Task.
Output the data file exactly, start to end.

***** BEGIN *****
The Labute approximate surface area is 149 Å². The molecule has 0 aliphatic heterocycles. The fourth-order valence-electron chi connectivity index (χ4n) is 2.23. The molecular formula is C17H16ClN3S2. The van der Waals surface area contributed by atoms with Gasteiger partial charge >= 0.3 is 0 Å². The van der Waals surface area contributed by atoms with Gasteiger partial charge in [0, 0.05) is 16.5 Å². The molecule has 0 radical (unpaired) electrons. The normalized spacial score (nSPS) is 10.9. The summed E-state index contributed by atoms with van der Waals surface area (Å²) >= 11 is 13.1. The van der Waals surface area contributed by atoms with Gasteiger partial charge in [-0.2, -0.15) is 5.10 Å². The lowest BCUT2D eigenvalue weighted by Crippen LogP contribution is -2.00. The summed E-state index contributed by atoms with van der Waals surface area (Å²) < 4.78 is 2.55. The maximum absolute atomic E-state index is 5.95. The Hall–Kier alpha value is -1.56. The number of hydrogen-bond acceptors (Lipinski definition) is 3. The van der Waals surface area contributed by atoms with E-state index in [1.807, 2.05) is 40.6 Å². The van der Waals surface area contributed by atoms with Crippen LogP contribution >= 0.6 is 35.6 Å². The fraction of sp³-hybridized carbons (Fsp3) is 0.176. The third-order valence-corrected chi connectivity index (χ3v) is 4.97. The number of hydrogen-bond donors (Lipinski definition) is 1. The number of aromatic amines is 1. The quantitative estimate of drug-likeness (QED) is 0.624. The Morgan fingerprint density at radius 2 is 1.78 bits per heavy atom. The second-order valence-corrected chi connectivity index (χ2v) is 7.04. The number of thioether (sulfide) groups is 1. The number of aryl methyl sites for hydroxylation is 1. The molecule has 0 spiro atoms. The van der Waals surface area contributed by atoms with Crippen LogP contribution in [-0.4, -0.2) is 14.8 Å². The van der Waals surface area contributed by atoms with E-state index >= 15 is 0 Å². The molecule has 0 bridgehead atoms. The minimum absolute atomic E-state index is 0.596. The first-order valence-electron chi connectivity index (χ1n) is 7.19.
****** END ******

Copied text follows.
The Labute approximate surface area is 149 Å². The molecule has 0 aliphatic heterocycles. The fourth-order valence-electron chi connectivity index (χ4n) is 2.23. The molecular formula is C17H16ClN3S2. The van der Waals surface area contributed by atoms with Gasteiger partial charge >= 0.3 is 0 Å². The van der Waals surface area contributed by atoms with Gasteiger partial charge in [0, 0.05) is 16.5 Å². The molecule has 0 radical (unpaired) electrons. The normalized spacial score (nSPS) is 10.9. The summed E-state index contributed by atoms with van der Waals surface area (Å²) >= 11 is 13.1. The van der Waals surface area contributed by atoms with Gasteiger partial charge in [-0.2, -0.15) is 5.10 Å². The lowest BCUT2D eigenvalue weighted by Crippen LogP contribution is -2.00. The summed E-state index contributed by atoms with van der Waals surface area (Å²) < 4.78 is 2.55. The maximum absolute atomic E-state index is 5.95. The Hall–Kier alpha value is -1.56. The number of hydrogen-bond acceptors (Lipinski definition) is 3. The van der Waals surface area contributed by atoms with E-state index in [1.807, 2.05) is 40.6 Å². The van der Waals surface area contributed by atoms with Crippen LogP contribution >= 0.6 is 35.6 Å². The fraction of sp³-hybridized carbons (Fsp3) is 0.176. The third-order valence-corrected chi connectivity index (χ3v) is 4.97. The number of hydrogen-bond donors (Lipinski definition) is 1. The number of aromatic amines is 1. The quantitative estimate of drug-likeness (QED) is 0.624. The Morgan fingerprint density at radius 2 is 1.78 bits per heavy atom. The second-order valence-corrected chi connectivity index (χ2v) is 7.04. The number of thioether (sulfide) groups is 1. The number of aryl methyl sites for hydroxylation is 1. The molecule has 0 spiro atoms. The van der Waals surface area contributed by atoms with Crippen LogP contribution in [-0.4, -0.2) is 14.8 Å². The van der Waals surface area contributed by atoms with E-state index >= 15 is 0 Å². The molecule has 0 bridgehead atoms. The minimum absolute atomic E-state index is 0.596. The first-order valence-electron chi connectivity index (χ1n) is 7.19.